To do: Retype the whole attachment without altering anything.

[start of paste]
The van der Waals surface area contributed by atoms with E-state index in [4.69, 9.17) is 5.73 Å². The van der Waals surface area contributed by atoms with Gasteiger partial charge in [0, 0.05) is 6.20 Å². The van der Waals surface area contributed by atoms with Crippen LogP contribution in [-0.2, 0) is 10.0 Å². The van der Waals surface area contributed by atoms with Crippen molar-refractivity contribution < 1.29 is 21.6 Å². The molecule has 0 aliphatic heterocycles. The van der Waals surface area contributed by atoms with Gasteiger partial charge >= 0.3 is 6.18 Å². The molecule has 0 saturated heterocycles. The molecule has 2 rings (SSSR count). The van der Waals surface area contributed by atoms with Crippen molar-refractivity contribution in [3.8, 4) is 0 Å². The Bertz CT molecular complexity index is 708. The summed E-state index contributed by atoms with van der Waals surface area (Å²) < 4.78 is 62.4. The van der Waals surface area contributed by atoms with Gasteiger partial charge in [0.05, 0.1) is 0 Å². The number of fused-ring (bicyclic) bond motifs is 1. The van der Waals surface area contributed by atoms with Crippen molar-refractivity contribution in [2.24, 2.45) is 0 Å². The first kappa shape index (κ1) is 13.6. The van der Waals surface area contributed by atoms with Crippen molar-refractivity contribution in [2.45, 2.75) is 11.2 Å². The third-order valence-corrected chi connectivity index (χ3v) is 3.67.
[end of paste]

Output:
The van der Waals surface area contributed by atoms with E-state index in [4.69, 9.17) is 5.73 Å². The van der Waals surface area contributed by atoms with Gasteiger partial charge in [0, 0.05) is 6.20 Å². The van der Waals surface area contributed by atoms with Crippen LogP contribution in [-0.2, 0) is 10.0 Å². The van der Waals surface area contributed by atoms with Crippen molar-refractivity contribution < 1.29 is 21.6 Å². The molecule has 0 aliphatic heterocycles. The van der Waals surface area contributed by atoms with Gasteiger partial charge >= 0.3 is 6.18 Å². The molecule has 0 saturated heterocycles. The molecule has 2 rings (SSSR count). The van der Waals surface area contributed by atoms with Crippen molar-refractivity contribution in [3.8, 4) is 0 Å². The Bertz CT molecular complexity index is 708. The summed E-state index contributed by atoms with van der Waals surface area (Å²) < 4.78 is 62.4. The van der Waals surface area contributed by atoms with Gasteiger partial charge in [0.05, 0.1) is 0 Å². The number of fused-ring (bicyclic) bond motifs is 1. The van der Waals surface area contributed by atoms with Crippen molar-refractivity contribution in [2.24, 2.45) is 0 Å². The first kappa shape index (κ1) is 13.6. The van der Waals surface area contributed by atoms with Crippen molar-refractivity contribution in [2.45, 2.75) is 11.2 Å². The third-order valence-corrected chi connectivity index (χ3v) is 3.67.